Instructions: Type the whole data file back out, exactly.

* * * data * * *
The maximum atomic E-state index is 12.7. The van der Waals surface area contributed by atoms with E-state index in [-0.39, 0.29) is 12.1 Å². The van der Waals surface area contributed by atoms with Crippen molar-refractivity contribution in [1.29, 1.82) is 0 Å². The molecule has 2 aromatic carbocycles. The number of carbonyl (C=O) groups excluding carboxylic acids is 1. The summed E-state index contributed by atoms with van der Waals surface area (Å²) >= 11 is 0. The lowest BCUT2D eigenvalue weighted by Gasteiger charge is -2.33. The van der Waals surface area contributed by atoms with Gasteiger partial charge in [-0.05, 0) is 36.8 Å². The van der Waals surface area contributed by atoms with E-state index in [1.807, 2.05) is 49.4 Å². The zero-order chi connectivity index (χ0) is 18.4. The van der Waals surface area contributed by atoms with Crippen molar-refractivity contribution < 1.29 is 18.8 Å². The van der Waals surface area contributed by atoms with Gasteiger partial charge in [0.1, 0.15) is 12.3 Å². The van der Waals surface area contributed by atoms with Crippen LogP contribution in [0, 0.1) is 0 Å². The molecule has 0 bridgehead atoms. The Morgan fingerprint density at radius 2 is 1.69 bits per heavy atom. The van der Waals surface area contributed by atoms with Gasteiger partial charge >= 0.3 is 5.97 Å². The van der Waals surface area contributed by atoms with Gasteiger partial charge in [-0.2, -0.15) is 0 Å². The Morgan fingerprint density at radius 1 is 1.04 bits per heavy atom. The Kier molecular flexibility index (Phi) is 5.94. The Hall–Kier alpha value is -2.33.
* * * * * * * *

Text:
The maximum atomic E-state index is 12.7. The van der Waals surface area contributed by atoms with E-state index in [-0.39, 0.29) is 12.1 Å². The van der Waals surface area contributed by atoms with Crippen molar-refractivity contribution in [1.29, 1.82) is 0 Å². The molecule has 2 aromatic carbocycles. The number of carbonyl (C=O) groups excluding carboxylic acids is 1. The summed E-state index contributed by atoms with van der Waals surface area (Å²) >= 11 is 0. The lowest BCUT2D eigenvalue weighted by Gasteiger charge is -2.33. The van der Waals surface area contributed by atoms with Gasteiger partial charge in [-0.05, 0) is 36.8 Å². The van der Waals surface area contributed by atoms with E-state index in [1.807, 2.05) is 49.4 Å². The zero-order chi connectivity index (χ0) is 18.4. The van der Waals surface area contributed by atoms with Crippen molar-refractivity contribution < 1.29 is 18.8 Å². The van der Waals surface area contributed by atoms with Gasteiger partial charge in [0.1, 0.15) is 12.3 Å². The van der Waals surface area contributed by atoms with Crippen LogP contribution in [0, 0.1) is 0 Å². The molecule has 0 bridgehead atoms. The Morgan fingerprint density at radius 2 is 1.69 bits per heavy atom. The van der Waals surface area contributed by atoms with Gasteiger partial charge >= 0.3 is 5.97 Å². The van der Waals surface area contributed by atoms with Gasteiger partial charge in [-0.2, -0.15) is 0 Å². The Morgan fingerprint density at radius 1 is 1.04 bits per heavy atom. The Kier molecular flexibility index (Phi) is 5.94. The Hall–Kier alpha value is -2.33.